The nasty economic effects of nice winter weather
Spring-like weather is giving residents in parts of the U.S. a December to remember -- and one that businesses that count on cold temperatures to bolster their bottom lines would rather forget.
Take New Jersey's Flemington Furs. "It's affecting us. That is the truth," said Cynthia Schulze, sales manager at the 95-year-old retailer, who declined to provide specifics. "Last year, we had a very cold, cold winter and our October, November and December were for lack of better words 'kick butt.' This year we are making much less."
Flemington Furs' situation is understandable. According to Accu-Weather's Paul Postelock, New York and Philadelphia, where Flemington Furs draws its customers, have experienced 15 straight days of above-normal temperatures. Boston's streak has been 14 out of 15 days.
Planalytics, which analyzes weather's impact on businesses, estimates that specialty retailers lost $185 million in sales in November because of the weather and another $158 million during the first two weeks in December. That sales drop comes in the midst of the critical holiday season and as chains such as Macy's (M), Dillard's (DDS), Kohl's (KSS) and Gap (GPS) continue to struggle.
"The number one gift item for Christmas is apparel," said Howard Davidowitz, chairman of Davidowitz & Associates, a retail consulting and investment banking firm. He added that many retailers are heavily discounting apparel to move it. "If you wait till after Christmas, you're dealing with 70 percent off, and if you're doing it now, you're dealing with 40 to 50 (percent) off. You would be crazy not to do it now."
Not surprisingly, shares of VF (VFC), parent company of The North Face outerwear brand, have plunged more than 11 percent over the past three months, as have shares of ski resort operator Peak Resorts (SKIS). VF didn't respond to emails seeking a comment for this story, while a Peak Resorts spokeswoman said company executives were traveling and unavailable.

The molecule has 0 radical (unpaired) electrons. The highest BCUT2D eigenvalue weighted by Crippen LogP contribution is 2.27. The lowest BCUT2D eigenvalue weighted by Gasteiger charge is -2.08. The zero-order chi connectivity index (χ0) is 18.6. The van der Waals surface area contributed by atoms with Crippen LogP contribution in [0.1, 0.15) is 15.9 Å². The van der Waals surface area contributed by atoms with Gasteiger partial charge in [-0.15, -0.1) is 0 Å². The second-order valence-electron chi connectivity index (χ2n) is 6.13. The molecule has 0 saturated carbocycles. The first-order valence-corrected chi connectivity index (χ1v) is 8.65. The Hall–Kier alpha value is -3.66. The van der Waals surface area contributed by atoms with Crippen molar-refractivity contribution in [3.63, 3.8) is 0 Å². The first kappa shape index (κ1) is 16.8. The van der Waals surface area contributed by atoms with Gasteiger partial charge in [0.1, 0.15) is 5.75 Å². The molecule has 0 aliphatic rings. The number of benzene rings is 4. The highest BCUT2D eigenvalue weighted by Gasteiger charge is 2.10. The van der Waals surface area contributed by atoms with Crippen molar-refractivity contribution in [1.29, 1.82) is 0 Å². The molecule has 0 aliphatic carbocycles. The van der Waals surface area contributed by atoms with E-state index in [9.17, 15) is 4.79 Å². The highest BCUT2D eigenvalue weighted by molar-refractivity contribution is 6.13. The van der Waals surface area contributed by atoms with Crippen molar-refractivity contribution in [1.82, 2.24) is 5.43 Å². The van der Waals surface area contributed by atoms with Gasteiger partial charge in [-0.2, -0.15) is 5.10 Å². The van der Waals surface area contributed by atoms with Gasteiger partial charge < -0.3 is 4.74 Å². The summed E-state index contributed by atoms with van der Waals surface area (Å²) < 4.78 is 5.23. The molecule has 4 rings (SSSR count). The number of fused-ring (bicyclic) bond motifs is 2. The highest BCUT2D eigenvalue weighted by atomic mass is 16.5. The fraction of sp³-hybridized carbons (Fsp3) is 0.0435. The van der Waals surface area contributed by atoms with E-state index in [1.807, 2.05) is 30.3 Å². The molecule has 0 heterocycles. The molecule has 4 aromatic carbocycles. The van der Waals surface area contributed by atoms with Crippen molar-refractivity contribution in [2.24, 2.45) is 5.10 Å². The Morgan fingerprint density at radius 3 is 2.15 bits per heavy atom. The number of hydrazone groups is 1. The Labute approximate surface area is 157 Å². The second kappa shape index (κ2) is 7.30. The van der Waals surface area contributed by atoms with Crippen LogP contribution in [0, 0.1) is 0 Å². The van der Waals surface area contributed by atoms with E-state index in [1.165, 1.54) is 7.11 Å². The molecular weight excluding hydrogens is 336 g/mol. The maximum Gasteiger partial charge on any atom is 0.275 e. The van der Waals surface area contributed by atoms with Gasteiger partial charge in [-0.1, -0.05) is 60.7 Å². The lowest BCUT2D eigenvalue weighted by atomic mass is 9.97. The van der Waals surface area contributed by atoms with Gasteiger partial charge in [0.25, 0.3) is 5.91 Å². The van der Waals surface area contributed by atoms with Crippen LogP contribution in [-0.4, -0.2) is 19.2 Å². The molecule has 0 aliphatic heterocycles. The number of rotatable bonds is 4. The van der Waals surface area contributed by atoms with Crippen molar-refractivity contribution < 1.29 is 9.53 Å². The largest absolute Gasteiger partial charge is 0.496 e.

Sales of food items generally associated with cold weather also are feeling the heat. In the week ended Dec. 10, sales of soup posted sales declines in key markets such a Baltimore (12 percent), New York City (9 percent) and Dallas (6 percent), according to Planalytics.
"Obviously, we can't predict the weather and it's not something we control, so we don't build our soup plans around the weather," said Campbell Soup (CPB) spokesman Thomas Hushen in an email.
Business also is down at ski areas such Vermont's Killington Resort, the largest on the East Coast. It was forced to temporarily close last month because of the weather, though it's now open for business. According to Killington spokesman Michael Joseph, the resort had 30 percent fewer skiers during the Thanksgiving holiday.
"Obviously every snow-dependent business in the East is hurting to some degree right now, but we will persevere," he said.
Flemington Furs also is confident that it can weather the "storm" of unusually warm weather, and it's offering plenty of deals to entice customers into it stores, according to Schulze.
It may have to keep the come-ons coming because after sliding down to more seasonable levels in the Northeast over the next few days, temperatures are forecast to climb back up again for Christmas.
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